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Morgan Philips Global
 
Remote workers in control

Remote workers in control

One of the key leadership lessons to come from the pandemic has clearly been that remote working does…work. As many organisations and cynics have discovered, working from home hasn’t resulted in a decline in productivity.

In fact, employees are working just as if not more effectively, with many saying that they are putting in more hours, especially now that they no longer have the daily commute to think about. Yes, remote working has led to Zoom fatigue and a lack of people interaction is affecting mental health but workers are able to be just as efficient – much depends of course on the role and industry of course.  Indeed, a survey by the University of Law Business School revealed that productivity had risen for 36% of firms.

According to a recent New York Times article, some workers are actually dreading a return to the office and many want to have the flexibility to continue to work from home. In a Morgan Philips poll on LinkedIn in April 2021, we found that just over a quarter of employees (26%) were feeling anxious about a return to office life while almost 4 in 10 (38%) were excited to see their colleagues again. Clearly, remote working cannot simply be discarded.    

Motivation to succeed

The good news for remote workers is that employers are now far more likely to hire remotely than before, which means that proximity will no longer matter. The same survey found that close to three quarters (73%) of businesses are prepared to hire someone who is based anywhere in the UK. Interestingly, women are more likely than men to hire someone based remotely.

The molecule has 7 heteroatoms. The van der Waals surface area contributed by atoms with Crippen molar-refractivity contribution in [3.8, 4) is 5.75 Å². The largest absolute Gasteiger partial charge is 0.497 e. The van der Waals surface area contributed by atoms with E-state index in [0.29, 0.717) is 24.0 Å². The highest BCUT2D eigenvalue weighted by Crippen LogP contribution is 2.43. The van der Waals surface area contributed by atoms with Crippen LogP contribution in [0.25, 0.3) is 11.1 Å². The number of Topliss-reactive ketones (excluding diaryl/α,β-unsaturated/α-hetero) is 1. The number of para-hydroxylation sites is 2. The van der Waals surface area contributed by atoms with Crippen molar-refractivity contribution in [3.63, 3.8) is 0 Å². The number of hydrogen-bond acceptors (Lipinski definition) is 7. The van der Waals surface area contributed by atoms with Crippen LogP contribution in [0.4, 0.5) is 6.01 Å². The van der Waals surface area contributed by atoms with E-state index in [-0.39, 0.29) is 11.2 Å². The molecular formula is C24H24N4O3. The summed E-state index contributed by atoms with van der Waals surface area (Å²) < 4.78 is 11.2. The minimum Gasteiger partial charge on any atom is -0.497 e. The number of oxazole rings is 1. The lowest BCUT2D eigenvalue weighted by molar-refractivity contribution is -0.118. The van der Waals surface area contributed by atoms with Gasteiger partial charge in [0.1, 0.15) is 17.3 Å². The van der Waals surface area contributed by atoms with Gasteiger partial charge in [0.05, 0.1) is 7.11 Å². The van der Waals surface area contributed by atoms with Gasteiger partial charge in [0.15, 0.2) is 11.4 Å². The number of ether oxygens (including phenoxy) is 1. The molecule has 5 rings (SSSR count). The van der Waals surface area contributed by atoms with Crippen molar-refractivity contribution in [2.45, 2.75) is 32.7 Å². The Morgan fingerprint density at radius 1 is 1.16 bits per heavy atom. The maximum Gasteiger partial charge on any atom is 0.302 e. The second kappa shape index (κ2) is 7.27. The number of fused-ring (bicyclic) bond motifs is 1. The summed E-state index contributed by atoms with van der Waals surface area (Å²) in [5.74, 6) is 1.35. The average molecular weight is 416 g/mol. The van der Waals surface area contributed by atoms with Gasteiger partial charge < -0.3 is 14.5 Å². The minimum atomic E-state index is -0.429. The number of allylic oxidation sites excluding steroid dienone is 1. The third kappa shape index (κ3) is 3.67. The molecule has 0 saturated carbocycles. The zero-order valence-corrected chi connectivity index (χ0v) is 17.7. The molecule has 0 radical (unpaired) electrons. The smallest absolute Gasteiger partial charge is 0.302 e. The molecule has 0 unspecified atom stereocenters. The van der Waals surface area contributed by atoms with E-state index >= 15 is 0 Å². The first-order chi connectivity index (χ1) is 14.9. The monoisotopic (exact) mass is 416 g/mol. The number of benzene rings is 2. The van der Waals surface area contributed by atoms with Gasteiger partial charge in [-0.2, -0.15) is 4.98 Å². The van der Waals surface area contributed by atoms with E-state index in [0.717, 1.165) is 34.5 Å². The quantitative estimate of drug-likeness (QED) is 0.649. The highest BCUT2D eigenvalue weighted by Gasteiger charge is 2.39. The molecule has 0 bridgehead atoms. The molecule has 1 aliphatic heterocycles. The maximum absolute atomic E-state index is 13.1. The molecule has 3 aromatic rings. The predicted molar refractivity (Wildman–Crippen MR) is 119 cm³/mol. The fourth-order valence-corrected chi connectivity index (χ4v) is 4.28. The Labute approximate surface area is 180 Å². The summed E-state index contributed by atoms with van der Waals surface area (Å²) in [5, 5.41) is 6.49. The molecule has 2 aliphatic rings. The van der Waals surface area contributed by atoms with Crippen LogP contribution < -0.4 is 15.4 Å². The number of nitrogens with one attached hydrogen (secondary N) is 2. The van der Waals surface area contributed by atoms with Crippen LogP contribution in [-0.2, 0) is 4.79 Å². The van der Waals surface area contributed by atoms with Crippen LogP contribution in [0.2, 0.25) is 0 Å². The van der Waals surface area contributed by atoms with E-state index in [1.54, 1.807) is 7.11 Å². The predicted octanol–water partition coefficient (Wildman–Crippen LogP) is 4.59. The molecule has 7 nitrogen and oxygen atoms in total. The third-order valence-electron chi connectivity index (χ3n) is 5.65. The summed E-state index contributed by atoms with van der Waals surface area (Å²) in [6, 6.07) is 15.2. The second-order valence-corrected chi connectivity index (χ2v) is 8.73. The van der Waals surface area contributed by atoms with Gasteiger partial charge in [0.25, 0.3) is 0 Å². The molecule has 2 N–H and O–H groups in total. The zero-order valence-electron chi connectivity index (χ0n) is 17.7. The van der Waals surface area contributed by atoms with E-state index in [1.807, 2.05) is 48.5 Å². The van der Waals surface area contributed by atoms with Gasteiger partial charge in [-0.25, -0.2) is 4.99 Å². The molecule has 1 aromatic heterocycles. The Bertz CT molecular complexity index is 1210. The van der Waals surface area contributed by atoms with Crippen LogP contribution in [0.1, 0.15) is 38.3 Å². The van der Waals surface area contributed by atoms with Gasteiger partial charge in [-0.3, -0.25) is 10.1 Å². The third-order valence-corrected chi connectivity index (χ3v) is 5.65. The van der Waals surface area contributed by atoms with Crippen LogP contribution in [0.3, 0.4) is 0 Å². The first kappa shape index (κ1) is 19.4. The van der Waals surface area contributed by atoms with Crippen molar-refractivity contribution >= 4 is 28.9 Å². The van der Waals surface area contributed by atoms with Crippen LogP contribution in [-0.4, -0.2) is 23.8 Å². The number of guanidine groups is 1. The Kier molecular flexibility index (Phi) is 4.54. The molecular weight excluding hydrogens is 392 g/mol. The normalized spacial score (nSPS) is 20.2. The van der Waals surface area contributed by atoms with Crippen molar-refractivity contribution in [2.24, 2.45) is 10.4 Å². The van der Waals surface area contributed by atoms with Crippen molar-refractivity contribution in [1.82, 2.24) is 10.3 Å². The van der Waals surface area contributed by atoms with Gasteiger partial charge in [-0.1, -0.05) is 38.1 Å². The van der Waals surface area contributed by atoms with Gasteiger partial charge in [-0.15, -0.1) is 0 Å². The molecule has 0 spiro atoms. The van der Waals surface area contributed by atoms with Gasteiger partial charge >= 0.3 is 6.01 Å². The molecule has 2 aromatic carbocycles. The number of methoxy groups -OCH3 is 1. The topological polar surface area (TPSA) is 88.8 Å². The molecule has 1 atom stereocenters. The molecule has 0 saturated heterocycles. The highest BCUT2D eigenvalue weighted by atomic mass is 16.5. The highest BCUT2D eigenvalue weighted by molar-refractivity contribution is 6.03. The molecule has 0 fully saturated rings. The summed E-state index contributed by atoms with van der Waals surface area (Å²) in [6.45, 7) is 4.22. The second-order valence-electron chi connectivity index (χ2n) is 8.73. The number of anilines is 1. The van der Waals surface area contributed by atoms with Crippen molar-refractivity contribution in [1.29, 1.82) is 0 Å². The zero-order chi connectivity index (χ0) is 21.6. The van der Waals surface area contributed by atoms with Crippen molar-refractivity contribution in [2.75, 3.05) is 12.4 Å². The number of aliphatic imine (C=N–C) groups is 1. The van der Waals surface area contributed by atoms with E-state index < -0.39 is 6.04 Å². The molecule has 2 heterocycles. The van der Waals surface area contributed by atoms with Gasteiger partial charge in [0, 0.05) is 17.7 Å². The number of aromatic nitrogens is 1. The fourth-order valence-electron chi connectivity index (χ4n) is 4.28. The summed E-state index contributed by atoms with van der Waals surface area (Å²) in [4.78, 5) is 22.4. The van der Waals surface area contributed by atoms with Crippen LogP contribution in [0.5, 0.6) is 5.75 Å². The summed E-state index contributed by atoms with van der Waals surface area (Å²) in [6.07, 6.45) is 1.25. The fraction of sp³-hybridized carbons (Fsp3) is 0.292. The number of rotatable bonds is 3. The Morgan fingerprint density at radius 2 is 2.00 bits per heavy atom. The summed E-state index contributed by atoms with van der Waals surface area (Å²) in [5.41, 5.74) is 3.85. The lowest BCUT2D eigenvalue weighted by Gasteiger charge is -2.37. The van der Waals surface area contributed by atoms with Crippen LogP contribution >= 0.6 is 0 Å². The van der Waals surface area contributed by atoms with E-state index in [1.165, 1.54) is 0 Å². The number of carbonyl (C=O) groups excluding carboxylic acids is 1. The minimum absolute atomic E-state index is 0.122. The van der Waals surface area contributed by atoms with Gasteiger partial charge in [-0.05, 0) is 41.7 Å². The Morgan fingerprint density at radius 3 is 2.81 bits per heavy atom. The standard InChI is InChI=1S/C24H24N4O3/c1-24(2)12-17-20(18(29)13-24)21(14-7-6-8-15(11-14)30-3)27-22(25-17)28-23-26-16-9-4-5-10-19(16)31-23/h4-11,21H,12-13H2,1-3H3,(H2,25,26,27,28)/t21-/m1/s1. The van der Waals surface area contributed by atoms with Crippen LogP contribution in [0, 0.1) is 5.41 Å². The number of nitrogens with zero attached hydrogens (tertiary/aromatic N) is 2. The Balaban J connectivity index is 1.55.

But it is not just domestic talent that is on the radar for UK hiring managers. More than 1 in 4 businesses (29%) are also more likely to hire talent from abroad, which again won’t come as a huge surprise given the skills shortages that exist across many different sectors of the UK economy. The pandemic has changed the playing field, increasing the number of potential job opportunities for candidates beyond their own borders. And with organisations and hiring managers having more robust virtual assessment and remote onboarding processes, employers can mitigate the risks of hiring while not harming retention.      

When considering the most important qualities to succeed in a remote working environment, self-motivation (41%) was deemed to be the most important skill, which is something that many have struggled with during lockdown. Resilience, which has been so much talked about during the pandemic, surprisingly was the least sought after skill achieving only 4% of the vote. Completing the top five were good communication (34%), adaptability (24%), organisation (23%) and teamwork (20%) which once again shows the importance of having strong soft skills.

Remote working has opened up a new world of opportunity for skilled professionals as employers realise that distance is not a hindrance and that they have a ready resource to plug their skills gaps.

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